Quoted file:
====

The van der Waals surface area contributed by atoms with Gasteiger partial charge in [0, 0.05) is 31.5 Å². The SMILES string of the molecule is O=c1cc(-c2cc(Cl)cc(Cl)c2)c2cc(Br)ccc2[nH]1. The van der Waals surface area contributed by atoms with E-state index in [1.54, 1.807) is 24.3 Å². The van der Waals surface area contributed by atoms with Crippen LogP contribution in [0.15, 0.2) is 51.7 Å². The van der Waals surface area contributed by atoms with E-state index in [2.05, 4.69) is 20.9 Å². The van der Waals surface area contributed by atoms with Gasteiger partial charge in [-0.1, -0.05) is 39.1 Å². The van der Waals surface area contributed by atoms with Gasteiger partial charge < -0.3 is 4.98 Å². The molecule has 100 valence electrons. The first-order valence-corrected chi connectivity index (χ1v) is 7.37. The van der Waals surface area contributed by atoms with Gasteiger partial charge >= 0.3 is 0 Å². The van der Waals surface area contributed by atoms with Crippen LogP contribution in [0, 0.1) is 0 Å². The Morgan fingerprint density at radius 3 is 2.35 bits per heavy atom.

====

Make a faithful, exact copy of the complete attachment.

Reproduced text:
The van der Waals surface area contributed by atoms with Gasteiger partial charge in [0, 0.05) is 31.5 Å². The SMILES string of the molecule is O=c1cc(-c2cc(Cl)cc(Cl)c2)c2cc(Br)ccc2[nH]1. The van der Waals surface area contributed by atoms with E-state index in [1.54, 1.807) is 24.3 Å². The van der Waals surface area contributed by atoms with Crippen LogP contribution in [0.15, 0.2) is 51.7 Å². The van der Waals surface area contributed by atoms with E-state index in [2.05, 4.69) is 20.9 Å². The van der Waals surface area contributed by atoms with Gasteiger partial charge in [-0.1, -0.05) is 39.1 Å². The van der Waals surface area contributed by atoms with Gasteiger partial charge < -0.3 is 4.98 Å². The molecule has 100 valence electrons. The first-order valence-corrected chi connectivity index (χ1v) is 7.37. The van der Waals surface area contributed by atoms with Gasteiger partial charge >= 0.3 is 0 Å². The van der Waals surface area contributed by atoms with Crippen LogP contribution in [0, 0.1) is 0 Å². The Morgan fingerprint density at radius 3 is 2.35 bits per heavy atom.